He suggested that the people on the left side of the quadrants to consider moving to the right side to avoid being “brutalized” in the new information age. In order to do that, these people will need to be psychologically and habitually prepared for the changes. They need financially education in order to make the move successfully. Those were the main essence that he tried to teach in his books and the Cash Flow board games. He gave very practical advice about talking “baby steps” in making the change. He spoken out against people who “hide under the bed” and do nothing when opportunities arise. He also pointed out critical weakness in people who try to be rich but end up being “cheap”, people who try to “keep up with the Joneses”, and people who are “skeptics” or “gamblers”. With detail descriptions about the physiology of different groups of people, Mr Kiyosaki was able to drive home the key message about physiological and emotional preparations to “be rich” rather than to “act rich”. He believes that through mindset changes, one will eventually find his or her own paths to financial freedom.
Although Mr Kiyosaki’s rich dad teaching has gained acceptance all over the English speaking world, his teaching also created controversies and invited criticisms. One of the controversial points he made was that “the school teaches people habits to be poor”. In his argument, he used the examples of rich personalities like Bill Gate, Michael Dell, and Steve Jobs who were school drop-out. His arguments was echoed by other self-made financial experts, such as Marco Robinson. However, the argument may encourage young people to use it as an excuse to drop out of school. Having said that, the argument has its positive effect in challenging the rigid traditional education systems. Our education urgently need to be changed to meet the new information age learning requirements.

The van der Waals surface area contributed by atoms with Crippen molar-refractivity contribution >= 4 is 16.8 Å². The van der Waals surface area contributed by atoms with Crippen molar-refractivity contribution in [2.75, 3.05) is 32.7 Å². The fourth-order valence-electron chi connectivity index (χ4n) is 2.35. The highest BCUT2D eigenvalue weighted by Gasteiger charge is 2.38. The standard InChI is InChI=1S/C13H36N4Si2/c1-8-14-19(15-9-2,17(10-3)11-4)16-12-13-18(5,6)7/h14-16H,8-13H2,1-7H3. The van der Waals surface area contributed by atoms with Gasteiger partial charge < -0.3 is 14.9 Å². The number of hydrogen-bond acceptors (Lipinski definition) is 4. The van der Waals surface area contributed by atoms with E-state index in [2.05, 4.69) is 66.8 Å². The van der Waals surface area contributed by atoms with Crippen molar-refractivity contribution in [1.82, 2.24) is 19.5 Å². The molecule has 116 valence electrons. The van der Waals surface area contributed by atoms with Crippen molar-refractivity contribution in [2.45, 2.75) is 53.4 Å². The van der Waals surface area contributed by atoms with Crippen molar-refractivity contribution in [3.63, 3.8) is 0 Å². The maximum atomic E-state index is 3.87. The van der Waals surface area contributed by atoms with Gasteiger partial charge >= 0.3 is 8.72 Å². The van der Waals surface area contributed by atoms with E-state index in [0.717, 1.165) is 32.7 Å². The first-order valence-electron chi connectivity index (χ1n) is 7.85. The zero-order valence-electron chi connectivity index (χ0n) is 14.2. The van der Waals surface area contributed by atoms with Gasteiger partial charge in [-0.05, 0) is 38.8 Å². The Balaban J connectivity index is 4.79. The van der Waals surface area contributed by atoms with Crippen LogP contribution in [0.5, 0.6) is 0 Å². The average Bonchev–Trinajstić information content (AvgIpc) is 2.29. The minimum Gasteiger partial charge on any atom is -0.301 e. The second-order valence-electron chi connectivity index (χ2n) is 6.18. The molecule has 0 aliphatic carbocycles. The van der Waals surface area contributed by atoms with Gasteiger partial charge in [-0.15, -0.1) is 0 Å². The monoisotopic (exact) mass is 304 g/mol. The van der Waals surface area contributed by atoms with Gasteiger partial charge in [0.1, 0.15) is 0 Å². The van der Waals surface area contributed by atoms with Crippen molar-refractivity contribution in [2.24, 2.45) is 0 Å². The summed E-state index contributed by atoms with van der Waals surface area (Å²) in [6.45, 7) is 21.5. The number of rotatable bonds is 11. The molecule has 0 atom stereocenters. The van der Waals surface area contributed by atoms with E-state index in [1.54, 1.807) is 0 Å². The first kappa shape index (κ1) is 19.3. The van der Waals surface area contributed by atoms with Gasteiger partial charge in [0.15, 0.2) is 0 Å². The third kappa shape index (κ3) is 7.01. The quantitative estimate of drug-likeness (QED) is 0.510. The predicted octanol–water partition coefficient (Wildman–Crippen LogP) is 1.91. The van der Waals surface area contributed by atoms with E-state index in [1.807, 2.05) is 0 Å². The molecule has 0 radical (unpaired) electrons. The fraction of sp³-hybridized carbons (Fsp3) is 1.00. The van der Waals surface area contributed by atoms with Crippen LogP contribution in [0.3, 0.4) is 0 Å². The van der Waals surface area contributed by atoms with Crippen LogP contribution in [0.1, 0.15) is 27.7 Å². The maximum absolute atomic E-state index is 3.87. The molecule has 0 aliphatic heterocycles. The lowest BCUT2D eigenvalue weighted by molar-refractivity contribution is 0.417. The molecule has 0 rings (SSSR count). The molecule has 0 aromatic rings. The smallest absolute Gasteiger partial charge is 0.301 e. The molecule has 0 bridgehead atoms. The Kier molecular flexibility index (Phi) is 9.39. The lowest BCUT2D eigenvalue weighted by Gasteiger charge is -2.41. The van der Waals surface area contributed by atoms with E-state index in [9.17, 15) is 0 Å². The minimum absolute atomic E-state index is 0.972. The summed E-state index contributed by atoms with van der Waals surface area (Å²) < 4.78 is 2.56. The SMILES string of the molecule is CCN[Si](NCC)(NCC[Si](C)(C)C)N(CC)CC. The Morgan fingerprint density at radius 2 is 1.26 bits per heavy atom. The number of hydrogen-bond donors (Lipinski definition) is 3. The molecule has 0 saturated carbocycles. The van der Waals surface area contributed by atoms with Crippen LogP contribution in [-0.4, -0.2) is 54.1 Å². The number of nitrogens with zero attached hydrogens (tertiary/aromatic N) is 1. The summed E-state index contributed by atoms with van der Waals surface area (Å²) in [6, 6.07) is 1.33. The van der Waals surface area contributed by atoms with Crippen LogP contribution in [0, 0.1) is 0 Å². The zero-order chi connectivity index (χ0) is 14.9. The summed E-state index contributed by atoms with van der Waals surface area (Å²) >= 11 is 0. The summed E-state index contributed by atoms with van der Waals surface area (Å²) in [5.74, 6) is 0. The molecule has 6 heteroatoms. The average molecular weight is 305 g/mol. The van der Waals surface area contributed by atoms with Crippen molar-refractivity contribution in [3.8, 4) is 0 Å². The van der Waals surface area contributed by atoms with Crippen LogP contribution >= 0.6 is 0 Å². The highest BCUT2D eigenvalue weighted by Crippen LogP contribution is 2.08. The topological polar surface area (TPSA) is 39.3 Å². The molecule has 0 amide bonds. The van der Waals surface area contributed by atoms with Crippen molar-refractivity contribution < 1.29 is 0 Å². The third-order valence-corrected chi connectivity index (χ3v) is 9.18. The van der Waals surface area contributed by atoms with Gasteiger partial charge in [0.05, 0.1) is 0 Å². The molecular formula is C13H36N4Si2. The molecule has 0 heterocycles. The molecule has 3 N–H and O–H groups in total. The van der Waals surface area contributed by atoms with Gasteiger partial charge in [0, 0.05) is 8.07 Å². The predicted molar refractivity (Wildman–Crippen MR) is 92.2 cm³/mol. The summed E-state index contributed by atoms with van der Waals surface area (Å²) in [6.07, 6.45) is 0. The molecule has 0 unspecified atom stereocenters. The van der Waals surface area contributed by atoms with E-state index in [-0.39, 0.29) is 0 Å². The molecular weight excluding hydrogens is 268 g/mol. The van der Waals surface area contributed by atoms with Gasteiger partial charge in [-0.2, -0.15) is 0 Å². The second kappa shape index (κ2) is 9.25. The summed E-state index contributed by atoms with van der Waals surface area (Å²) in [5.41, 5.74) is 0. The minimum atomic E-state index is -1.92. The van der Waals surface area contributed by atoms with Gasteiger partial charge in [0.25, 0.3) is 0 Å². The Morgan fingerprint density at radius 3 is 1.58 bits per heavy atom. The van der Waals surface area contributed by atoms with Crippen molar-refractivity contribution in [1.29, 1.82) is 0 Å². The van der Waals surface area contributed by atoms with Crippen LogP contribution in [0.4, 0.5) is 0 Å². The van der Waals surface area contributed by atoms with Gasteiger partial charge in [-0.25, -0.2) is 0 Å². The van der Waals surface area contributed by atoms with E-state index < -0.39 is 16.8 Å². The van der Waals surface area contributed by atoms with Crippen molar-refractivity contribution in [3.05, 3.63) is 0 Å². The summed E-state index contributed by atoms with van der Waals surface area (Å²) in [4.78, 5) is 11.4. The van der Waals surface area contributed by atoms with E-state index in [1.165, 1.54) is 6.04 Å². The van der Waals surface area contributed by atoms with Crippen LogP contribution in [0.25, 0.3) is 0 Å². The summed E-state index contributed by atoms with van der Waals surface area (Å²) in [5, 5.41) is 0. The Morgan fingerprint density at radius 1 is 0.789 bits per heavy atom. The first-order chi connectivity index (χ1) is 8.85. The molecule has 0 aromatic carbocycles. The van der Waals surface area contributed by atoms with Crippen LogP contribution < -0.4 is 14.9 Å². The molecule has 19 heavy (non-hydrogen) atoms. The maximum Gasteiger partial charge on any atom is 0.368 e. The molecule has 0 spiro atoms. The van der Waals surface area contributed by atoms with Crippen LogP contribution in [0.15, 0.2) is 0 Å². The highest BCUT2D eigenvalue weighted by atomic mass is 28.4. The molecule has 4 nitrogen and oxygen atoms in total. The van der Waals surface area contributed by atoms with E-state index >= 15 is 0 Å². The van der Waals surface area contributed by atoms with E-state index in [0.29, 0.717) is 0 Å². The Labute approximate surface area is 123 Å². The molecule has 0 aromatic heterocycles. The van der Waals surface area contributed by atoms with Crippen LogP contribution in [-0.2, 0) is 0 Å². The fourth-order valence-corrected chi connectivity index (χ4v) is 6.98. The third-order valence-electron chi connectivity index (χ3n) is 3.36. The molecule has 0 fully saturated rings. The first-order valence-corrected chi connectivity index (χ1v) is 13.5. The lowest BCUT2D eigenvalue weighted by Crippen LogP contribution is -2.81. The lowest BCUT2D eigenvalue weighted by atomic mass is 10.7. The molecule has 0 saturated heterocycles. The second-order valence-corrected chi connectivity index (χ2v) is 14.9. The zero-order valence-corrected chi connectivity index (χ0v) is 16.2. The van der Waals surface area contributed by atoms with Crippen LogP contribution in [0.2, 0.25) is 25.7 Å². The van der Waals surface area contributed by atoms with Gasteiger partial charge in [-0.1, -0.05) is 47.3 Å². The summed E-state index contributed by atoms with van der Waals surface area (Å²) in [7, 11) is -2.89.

Perhaps the most vocal critic against Mr Kiyosaki’s teaching is John T. Reeds. Mr Reeds is another real estate investor and book author that can be considered as the counterpart of Mr Kiyosaki. Mr Reeds have the same knowledge about real estate investment as Mr Kiyosaki, hence he knew how to validate Mr Kiyosaki’s teaching. Obviously, Mr Reeds have doubts over Mr Kiyosaki’s stories about his rich dad, the investment and his experience as an investor. He pointed out that Mr Kiyosaki was more of a salesman and motivational speaker rather than a financial expert. He thought that Mr Kiyosaki earned his wealth through book sales and perhaps multilevel marketing rather than investments.